Draft analyst Mike Mayock discusses pitfalls of ‘franchise QBs’

The more quarterbacks that go before the Minnesota Vikings make a draft pick, the better given their situation. NFL Network's Mike Mayock addressed the risk and reward of drafting a franchise QB.

NFL Network draft expert Mike Mayock addressed a conference call of media members prior to this week’s start of the annual Scouting Combine. As would be expected, much of the topic centered on quarterbacks – always the “sexiest” position in the draft in terms of mobilizing a fan base around the Next Big Thing.

Mayock provided an analysis of the last 10 years of quarterbacks selected in the first round – which number at 26 – including two that are currently on the Minnesota Vikings roster (Sam Bradford and Teddy Bridgewater).

Mayock put a caveat on quarterbacks taken in the last two drafts, because it is far too early to project how they will mature as NFL quarterbacks, although he ominously omitted Rams first-overall selection Jared Goff.

“In the last 10 years, there have been 26 first-round quarterbacks drafted,” Mayock said. “I'm going to discount the last two years, just because it's not fair to grade those kids yet. Although, like most people, I'm kind of bullish on [Jameis] Winston, [Marcus] Mariota and Carson Wentz. But if you look at the last eight years beyond that – in other words, '07 through [2014], there have been 21 first-round quarterbacks. Out of that group, there are either four or five franchise quarterbacks. There's Matt Ryan, Matt Stafford, Cam Newton, Andrew Luck, and if you want to put Joe Flacco in there.”

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Depending on one’s overall view of Flacco, that represents a success rate of, whether you exclude or include Flacco, 19 or 24 percent. Simply translated, your odds of landing a franchise quarterback are minimal and, considering that three of the four (or five) QBs listed as true franchise were the No. 1 overall pick, if you didn’t have the first pick when you selected a QB, your odds of getting a franchise quarterback were, again, whether or not you want to include Flacco, are either 1-of-18 or 2-of-18 – 5.6 percent of 11.1 percent.

The other first-round picks have been much more miss than hit, including several blue-chip QBs – including Bradford, the No. 1 pick in 2010. Shockingly, of the “other 21” QBs taken in the first round over the last decade – a list that includes current Viking Bridgewater and former Viking Christian Ponder – almost half aren’t even in the league anymore.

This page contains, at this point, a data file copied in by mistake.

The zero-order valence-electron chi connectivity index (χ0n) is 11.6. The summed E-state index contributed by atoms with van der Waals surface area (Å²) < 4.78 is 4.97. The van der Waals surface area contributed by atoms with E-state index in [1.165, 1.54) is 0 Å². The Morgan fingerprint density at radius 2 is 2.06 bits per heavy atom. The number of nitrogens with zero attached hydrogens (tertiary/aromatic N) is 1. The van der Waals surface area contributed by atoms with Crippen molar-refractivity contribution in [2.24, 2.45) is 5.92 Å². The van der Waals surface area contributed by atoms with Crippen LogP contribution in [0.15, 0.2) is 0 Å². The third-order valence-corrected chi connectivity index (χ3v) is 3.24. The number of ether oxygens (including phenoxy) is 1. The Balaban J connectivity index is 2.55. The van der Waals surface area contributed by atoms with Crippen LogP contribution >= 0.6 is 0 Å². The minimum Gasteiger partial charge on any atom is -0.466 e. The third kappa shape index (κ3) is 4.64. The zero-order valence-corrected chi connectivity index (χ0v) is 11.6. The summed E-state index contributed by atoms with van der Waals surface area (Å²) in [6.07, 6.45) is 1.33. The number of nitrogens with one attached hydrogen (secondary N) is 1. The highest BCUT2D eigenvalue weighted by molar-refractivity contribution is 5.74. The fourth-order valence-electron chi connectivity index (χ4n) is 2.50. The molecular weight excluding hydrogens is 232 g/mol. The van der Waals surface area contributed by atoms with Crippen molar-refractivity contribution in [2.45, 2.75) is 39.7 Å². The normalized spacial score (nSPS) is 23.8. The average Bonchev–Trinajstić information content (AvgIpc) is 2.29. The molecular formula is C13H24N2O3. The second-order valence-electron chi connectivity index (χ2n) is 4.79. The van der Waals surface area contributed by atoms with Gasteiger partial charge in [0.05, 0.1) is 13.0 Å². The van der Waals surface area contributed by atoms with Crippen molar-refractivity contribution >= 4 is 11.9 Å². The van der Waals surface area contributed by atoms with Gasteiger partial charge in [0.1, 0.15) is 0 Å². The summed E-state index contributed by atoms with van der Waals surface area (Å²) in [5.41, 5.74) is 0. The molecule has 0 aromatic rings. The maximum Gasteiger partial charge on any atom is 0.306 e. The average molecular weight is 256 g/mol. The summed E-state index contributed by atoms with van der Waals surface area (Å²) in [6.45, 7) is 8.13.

“After that, there are nine first-round kids not even in the league anymore,” Mayock said. “Then, as far as starting quarterbacks go, you've got [Blake] Bortles, [Ryan] Tannehill, [Sam] Bradford and Flacco. Again, depending on what category you want Flacco in. Then there are four back-ups, or Teddy Bridgewater, who has been hurt, E.J. Manuel, RG3 [Robert Griffin III] and [Mark] Sanchez. So it gives you a pretty good feel for the hit rate of franchise quarterbacks in the first round.”

If anything has been learned from this, it’s that quarterback talent is more a blend of talent and opportunity to find success. Some of the league’s better quarterbacks have been selected after Day 1 of the draft.

While sixth-round pick Tom Brady and undrafted Tony Romo remain the template of a QB chance that struck gold, in recent years we have witnessed a handful of quarterbacks outside the first round who have enjoyed better-than-expected success.

“Beyond the first round, there has been Derek Carr in the second, I'd throw Garoppolo in there as a potential quality starter in the second, Russell Wilson in the third, Kirk Cousins in the fourth and Andy Dalton in the second,” Mayock said. “So, five potential quality starters outside of the first round.”

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The bottom line is that, as the draft nears, the stock of quarterbacks like Deshaun Watson, Mitch Trubisky and DeShone Kizer will likely be on the rise.

But, for those who are looking for franchise salvation early in the opening night of the draft, Mayock cautions that, while some of them will become the stars of tomorrow, the smarter approach may well be to keep throwing darts at quarterbacks in the later rounds and hope you unearth a diamond in the rough.

“The numbers aren't real good,” Mayock said. “The four franchise guys out of 21, five, if you include Flacco, you're looking at about a 20 percent chance of drafting a franchise quarterback for the first-round pick. And my message to NFL teams would be you've got to keep trying. You've got to keep swinging. Like (Seattle’s) Pete Carroll and John Schneider did, they signed [Matt] Flynn to the big free-agent contract, and they still that same year went out and drafted Russell Wilson in the third. And by the way, they have been doing that for several years, kind of looking for a quarterback.”


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